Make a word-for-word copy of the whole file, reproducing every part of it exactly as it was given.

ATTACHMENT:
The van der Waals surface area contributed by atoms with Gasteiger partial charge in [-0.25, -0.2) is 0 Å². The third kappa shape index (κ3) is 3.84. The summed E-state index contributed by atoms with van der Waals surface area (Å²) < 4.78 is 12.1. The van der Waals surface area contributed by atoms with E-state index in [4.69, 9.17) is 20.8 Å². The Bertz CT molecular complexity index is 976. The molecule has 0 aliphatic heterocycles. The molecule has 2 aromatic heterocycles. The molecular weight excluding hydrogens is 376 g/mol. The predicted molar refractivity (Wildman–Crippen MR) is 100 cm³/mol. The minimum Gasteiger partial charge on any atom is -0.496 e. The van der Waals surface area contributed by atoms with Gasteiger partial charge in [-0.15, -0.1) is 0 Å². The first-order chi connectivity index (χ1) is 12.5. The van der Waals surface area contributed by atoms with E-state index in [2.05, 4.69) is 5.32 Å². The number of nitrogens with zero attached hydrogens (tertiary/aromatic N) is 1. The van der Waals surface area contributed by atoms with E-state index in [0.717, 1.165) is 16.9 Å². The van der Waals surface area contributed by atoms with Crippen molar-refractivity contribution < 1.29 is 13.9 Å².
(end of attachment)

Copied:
The van der Waals surface area contributed by atoms with Gasteiger partial charge in [-0.25, -0.2) is 0 Å². The third kappa shape index (κ3) is 3.84. The summed E-state index contributed by atoms with van der Waals surface area (Å²) < 4.78 is 12.1. The van der Waals surface area contributed by atoms with E-state index in [4.69, 9.17) is 20.8 Å². The Bertz CT molecular complexity index is 976. The molecule has 0 aliphatic heterocycles. The molecule has 2 aromatic heterocycles. The molecular weight excluding hydrogens is 376 g/mol. The predicted molar refractivity (Wildman–Crippen MR) is 100 cm³/mol. The minimum Gasteiger partial charge on any atom is -0.496 e. The van der Waals surface area contributed by atoms with Gasteiger partial charge in [-0.15, -0.1) is 0 Å². The first-order chi connectivity index (χ1) is 12.5. The van der Waals surface area contributed by atoms with E-state index in [2.05, 4.69) is 5.32 Å². The number of nitrogens with zero attached hydrogens (tertiary/aromatic N) is 1. The van der Waals surface area contributed by atoms with E-state index in [0.717, 1.165) is 16.9 Å². The van der Waals surface area contributed by atoms with Crippen molar-refractivity contribution < 1.29 is 13.9 Å².